Tuesday, March 11, 2003

More Theocrats

Governor Riley of Alabama.

HOOVER, Ala. -- Republican Gov. Bob Riley asked 700 Alabamians on Saturday to enlist as prayer soldiers on two war fronts: one in Iraq, the other right here at home.

"There is another war that is going on in this country," Riley said in his keynote address at the Christian Coalition of Alabama's 2003 Friends of the Family Celebration. "This one is far more insidious. It's one that you just can't go and attack. It's a war for the absolute soul of this country.

"God looked down on this country because this country was founded on the rock -- and that rock was our lord and savior Jesus Christ," Riley said. "And when the storms came and the rains came, the rock, it did not move. But over the last 15 or 20 years, something began to erode.

"If we are going to save this country, if we are going to re-establish that belief in God, it's up to us," Riley concluded to enthusiastic applause. "If we don't do it, who will?"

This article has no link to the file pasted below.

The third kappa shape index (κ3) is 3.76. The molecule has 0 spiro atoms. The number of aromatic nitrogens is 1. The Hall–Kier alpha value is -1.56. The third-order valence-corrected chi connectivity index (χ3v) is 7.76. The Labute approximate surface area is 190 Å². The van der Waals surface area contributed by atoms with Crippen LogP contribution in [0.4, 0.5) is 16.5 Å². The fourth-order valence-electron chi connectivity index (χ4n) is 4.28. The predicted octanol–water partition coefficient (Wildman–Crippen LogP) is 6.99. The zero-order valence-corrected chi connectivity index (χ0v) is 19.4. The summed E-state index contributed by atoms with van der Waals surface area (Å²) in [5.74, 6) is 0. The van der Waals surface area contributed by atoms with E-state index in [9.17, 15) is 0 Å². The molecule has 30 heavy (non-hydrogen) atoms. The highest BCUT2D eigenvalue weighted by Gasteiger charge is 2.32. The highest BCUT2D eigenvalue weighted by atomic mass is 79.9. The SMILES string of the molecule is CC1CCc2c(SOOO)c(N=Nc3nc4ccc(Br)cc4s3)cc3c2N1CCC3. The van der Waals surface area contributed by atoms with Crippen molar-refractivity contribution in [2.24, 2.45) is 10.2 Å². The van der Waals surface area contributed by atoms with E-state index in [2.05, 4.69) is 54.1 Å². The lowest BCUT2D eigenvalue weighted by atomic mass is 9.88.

If war in Iraq becomes a reality, Riley said, American troops would not be fighting for oil or out of imperial conquest, but "for our right to worship as we see fit."

The speech concluded a week during which the Riley administration's weekly Bible studies -- one for Cabinet officers, one for gubernatorial staff -- drew national attention. The sessions are held outside business hours.

Toby Roth, Riley's chief of staff, appeared Wednesday on an MSNBC cable news show to debate Larry Darby, an activist atheist, about the appropriateness of the study groups.

"I'm going to continue to worship as I see fit whether Mr. Darby likes it or not," Riley roared Saturday.

First lady Patsy Riley, who introduced her husband, asked attendees to pray that Darby "sees our Lord Jesus."

I think I picked the wrong night to quit drinking...

On a related note, vaara brings us some propaganda which must have been written by godless commies:

Congress shall make no law respecting an establishment of religion, or prohibiting the free exercise thereof; or abridging the freedom of speech, or of the press; or the right of the people peaceably to assemble, and to petition the Government for a redress of grievances.